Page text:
5 shocking facts... are these enough for this magnificent collaboration?
Whenever two planets meet each other, it’s known as conjunction – at least this is what the scientists say. Scientists often use the term great conjunction whenever they want to describe the meeting to two of the biggest planets in our solar system – Jupiter and Saturn. It’s an exciting view because we get to see two worlds come together, in a way.
So the latest update suggests that we’re about to witness this great conjunction of Jupiter and Saturn on the December 21, 2020. There are wild assumptions relating to what it would look like. Some claim that it will be like watching two elongated stars, while others think that it could possibly seem like a double planet on the rise.
Now we have some serious questions: What if it’s cloudy that night? And what how can we watch it anyhow? Honestly, it doesn’t matter if the sky would be cloudy that day or not, you just can’t find excuses to miss the wonderful sight! Also, be sure to like us on Facebook and get a chance to win a gift!
Look, the Jupiter-Saturn conjunctions happen after every two decades. The last time this grand sight was captured was in the year 2000! But it’s also true that not all conjunctions are created equally. In fact, it is being reported that the great conjunction that will be captured this year will be the closest to the conjunction that happened in 1623 and 1226! And in case you missed it this year, you’ll have to be alive on the 15th of March of the year 2080 to see it again! Do you really want to take a chance then?
Back in 2000, when the great conjunction was observed, the sky was cloudy and challenging to observe. And now we’re due for a more observable meet-up! You can start observing the sky every evening to witness the great conjunction of Jupiter and Saturn. It won’t be far from the sunset glare and can be viewed as two bright objects nearby. Also, two days before the conjunction, the moon will start appearing in the sky, more prominently than ever, to point the direction to the planets.
You must know that Jupiter shines brighter than any star, whereas Saturn is a bit subtle. It is golden in color and distinct but it doesn’t outshine others. Saturn can be found to the east of Jupiter on the dome of sky. You just have to look for two bright spots that are near one another.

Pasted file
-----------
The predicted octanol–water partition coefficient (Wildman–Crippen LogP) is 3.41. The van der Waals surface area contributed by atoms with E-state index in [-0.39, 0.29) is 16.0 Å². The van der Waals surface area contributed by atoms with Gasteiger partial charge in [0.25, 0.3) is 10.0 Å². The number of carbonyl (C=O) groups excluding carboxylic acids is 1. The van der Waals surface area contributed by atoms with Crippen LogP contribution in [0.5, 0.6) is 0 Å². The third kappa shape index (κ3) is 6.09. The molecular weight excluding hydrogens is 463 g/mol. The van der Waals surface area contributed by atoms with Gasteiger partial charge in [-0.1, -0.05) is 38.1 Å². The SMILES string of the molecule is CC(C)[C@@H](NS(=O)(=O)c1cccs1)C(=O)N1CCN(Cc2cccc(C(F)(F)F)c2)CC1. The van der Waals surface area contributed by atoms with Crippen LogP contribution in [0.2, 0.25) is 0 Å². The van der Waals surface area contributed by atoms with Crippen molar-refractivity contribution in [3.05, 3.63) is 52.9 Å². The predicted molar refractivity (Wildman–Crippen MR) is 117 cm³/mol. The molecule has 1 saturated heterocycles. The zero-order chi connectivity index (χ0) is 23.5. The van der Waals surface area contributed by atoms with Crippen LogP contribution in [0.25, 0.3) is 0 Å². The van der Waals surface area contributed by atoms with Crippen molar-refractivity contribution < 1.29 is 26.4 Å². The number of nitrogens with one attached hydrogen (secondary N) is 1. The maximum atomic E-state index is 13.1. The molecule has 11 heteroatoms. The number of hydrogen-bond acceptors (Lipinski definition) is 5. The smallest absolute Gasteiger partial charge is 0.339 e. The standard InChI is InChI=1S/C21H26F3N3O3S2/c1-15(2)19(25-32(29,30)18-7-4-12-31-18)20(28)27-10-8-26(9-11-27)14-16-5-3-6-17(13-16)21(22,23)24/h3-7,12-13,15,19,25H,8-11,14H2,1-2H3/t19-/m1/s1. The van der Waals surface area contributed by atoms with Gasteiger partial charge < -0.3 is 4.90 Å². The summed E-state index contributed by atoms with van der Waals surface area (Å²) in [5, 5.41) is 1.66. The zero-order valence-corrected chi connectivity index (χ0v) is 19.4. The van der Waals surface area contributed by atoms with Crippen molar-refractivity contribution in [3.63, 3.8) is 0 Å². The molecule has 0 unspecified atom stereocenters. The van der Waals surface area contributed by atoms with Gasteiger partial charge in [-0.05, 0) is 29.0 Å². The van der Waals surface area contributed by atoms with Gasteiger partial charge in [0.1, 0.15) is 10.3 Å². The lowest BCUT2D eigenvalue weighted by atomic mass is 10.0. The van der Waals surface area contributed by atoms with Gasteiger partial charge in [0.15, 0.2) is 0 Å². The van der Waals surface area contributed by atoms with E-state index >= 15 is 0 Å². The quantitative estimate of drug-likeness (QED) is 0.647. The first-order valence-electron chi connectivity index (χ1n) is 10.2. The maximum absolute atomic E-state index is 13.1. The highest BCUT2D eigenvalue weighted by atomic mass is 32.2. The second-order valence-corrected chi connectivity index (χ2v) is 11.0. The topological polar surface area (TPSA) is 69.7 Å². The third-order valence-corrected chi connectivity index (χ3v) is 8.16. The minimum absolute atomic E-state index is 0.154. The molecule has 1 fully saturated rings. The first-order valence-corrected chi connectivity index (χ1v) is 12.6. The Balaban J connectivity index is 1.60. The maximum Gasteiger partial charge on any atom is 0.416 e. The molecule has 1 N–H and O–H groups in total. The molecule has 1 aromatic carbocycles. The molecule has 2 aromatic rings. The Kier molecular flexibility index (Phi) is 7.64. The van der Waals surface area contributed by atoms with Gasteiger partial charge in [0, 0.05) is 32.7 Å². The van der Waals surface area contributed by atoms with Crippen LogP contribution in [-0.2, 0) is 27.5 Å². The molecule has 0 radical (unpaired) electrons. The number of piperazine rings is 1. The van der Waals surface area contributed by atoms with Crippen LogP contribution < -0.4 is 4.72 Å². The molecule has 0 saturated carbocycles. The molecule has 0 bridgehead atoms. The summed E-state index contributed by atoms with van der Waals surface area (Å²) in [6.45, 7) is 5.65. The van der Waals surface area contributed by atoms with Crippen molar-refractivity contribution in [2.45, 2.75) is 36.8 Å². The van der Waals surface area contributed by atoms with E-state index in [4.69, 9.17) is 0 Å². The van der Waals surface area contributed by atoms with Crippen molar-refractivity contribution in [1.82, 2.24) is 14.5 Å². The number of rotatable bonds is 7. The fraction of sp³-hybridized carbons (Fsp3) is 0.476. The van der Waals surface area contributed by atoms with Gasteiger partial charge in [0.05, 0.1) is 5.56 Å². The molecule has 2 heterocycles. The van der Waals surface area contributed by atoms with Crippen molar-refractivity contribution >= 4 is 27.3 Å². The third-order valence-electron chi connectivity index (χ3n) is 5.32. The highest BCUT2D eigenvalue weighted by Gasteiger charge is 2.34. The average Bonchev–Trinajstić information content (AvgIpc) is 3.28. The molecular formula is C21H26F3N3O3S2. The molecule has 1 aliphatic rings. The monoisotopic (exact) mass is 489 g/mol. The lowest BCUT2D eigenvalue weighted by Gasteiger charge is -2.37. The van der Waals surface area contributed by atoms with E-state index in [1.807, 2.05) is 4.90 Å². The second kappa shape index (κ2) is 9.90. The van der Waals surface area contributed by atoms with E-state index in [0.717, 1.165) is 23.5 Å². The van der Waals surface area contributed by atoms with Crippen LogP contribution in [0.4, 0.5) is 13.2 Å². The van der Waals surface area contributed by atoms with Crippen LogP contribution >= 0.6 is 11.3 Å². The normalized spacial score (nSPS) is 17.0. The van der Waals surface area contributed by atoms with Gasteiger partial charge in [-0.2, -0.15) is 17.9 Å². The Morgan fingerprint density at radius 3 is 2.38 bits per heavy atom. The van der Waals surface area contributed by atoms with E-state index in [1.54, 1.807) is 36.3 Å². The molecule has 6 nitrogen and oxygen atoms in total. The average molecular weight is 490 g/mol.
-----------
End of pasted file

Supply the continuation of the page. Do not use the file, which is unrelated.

Also, while you’re at it, don’t look for spots that are twinkling too much. In fact, when you view them with a naked eye, you’ll find that both of them are shining steadily. Back in November, when the moon went right past Jupiter and Saturn, the giant planets were only three degrees apart.
In the time between 21st November and 21st December, the conjunction will increase up to six degrees. There will be intense movement observed, resulting in Jupiter bridging the 3 degree gap between itself and Saturn.
As you know, Saturn is the 6th planet of the world. It’s also the slowest moving planet because of which we can view the movement with our naked eye. Jupiter, on the other hand, is the fifth planet as well as the second-slowest planet after Saturn. Saturn takes approximately 30 years to circle around the sun and Jupiter takes 12. Therefore, after every two decades, Jupiter finds a way to catch up with Saturn – granting us a chance to view it from Planet Earth.
Do you wonder why these constellations happen after every 20 years or so? Well, we have the answer!
Basically, every year Saturn completes around 12 degrees of its orbit around the sun and Jupiter finishes approximately 30 degrees. Hence, at the end of one year, Jupiter can close the gap between itself and Saturn for approximately 18 degrees. In two decades, Jupiter ends its 360 degrees on Saturn, lapping the giant planet every 20 years.
So what is it that you’ll be doing, huh? Watching the miraculous show that Saturn and Jupiter will be putting up on December 21st!
Final word: Jupiter and Saturn will be seen meeting on 21st of December, known as The Great Conjunction by scientists. It’s also being called the day of December solstice. We can see the two worlds colliding through our naked eye in the sky. The two planets will most likely be 0.1 degrees apart! Happy Holidays!